Advanced science.  Applied technology.


Sex Differences in Fatigue Loading of Bone: Towards Development of a Sex-Specific Stress Fracture Risk Assessment, 18-R6020

Principal Investigators
Dan Nicolella
Inclusive Dates 
01/03/20 to 06/30/22


Women are two to ten times more likely to develop a fatigue-induced fracture whether from osteoporosis, military combat training, or sports. This increased risk has long been thought to be a consequence of intrinsic factors such as smaller bones, lower bone mineral density (BMD), lower cortical thickness, hormonal imbalance, etc. However, a robust fracture-risk assessment has yet to be developed using these predictors, and stress fractures remain a tremendous economic burden and cause of morbidity. Since stress fractures most likely occur due to over-accumulation of unrepaired bone microdamage, men and women’s bones may develop and/or respond differently to microdamage. If so, a sex-specific understanding of 1) bone quality, 2) microdamage development with fatigue loading, and 3) the correlation between the amount of microdamage and bone quality degradation would significantly advance our understanding of stress fractures.

3 MRI images of frozen baboon femur showing microdamage and water in bone

Figure 1: Axial (top) and sagittal (bottom) images of water content in a sample of cortical bone. Brighter areas are saturated with more water compared to darker areas of the image.

The most clinically applicable advancement in this space would entail the assessment of microdamage in vivo. As such, this study proposed to achieve a key advancement of in vivo microdamage assessment using magnetic resonance (MR) imaging. Microcracks are essentially “pores” in which water can pool as unbound water. Therefore, we hypothesized that the amount of microdamage that occurs due to fatigue loading could be measured using 3D ultrashort echo time cones MR imaging and correlated to standard microdamage quantification techniques. This capability would provide a means to assess microdamage in vivo and enable new fracture risk prediction methodologies. To this end, the goal of this project was to develop an MRI technique that is capable of assessing water content at the microscale in bone.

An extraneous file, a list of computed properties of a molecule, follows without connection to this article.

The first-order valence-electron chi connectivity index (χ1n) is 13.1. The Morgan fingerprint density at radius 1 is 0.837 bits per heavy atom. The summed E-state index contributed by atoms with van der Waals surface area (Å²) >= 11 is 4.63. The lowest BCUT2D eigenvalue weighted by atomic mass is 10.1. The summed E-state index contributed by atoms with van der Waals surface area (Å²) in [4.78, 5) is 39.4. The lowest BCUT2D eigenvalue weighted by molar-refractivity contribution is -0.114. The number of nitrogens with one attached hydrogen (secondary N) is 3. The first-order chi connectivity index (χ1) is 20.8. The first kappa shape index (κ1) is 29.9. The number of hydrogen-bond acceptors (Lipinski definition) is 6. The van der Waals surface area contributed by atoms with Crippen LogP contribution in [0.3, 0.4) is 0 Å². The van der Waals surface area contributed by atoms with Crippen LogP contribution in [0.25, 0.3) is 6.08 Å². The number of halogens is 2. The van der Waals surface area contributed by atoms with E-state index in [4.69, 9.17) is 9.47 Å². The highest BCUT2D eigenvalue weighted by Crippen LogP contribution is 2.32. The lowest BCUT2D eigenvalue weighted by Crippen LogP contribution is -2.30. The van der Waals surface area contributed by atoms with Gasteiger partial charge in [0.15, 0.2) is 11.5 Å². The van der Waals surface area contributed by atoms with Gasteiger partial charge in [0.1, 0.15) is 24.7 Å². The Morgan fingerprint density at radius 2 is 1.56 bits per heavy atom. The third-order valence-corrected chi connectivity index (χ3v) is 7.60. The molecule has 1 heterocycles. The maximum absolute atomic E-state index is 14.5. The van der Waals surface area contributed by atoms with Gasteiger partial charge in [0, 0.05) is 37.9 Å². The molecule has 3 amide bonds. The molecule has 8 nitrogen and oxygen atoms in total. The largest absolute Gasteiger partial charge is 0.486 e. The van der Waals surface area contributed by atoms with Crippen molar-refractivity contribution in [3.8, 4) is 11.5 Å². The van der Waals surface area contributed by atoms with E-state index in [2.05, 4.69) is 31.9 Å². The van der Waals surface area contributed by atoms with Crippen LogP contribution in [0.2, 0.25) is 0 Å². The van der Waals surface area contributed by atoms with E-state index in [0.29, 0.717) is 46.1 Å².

Two frozen baboon femurs were cut to isolate each diaphysis. The bones were loaded in 3-point bending. An imaging protocol was developed to identify unbound water in bone with high resolution and medical physicists from UT Health implemented the protocol and imaged the loaded bones.



The conclusion of this program resulted in the ability to image water in bone (Figure 1) where bright areas of the image data indicate the presence of unbound water. With this newly developed ability to image water in bones at a high resolution, future work and external proposals will leverage this capability and perform larger-scale studies to assess water changes before and after loading as a means to quantify microdamage in bone.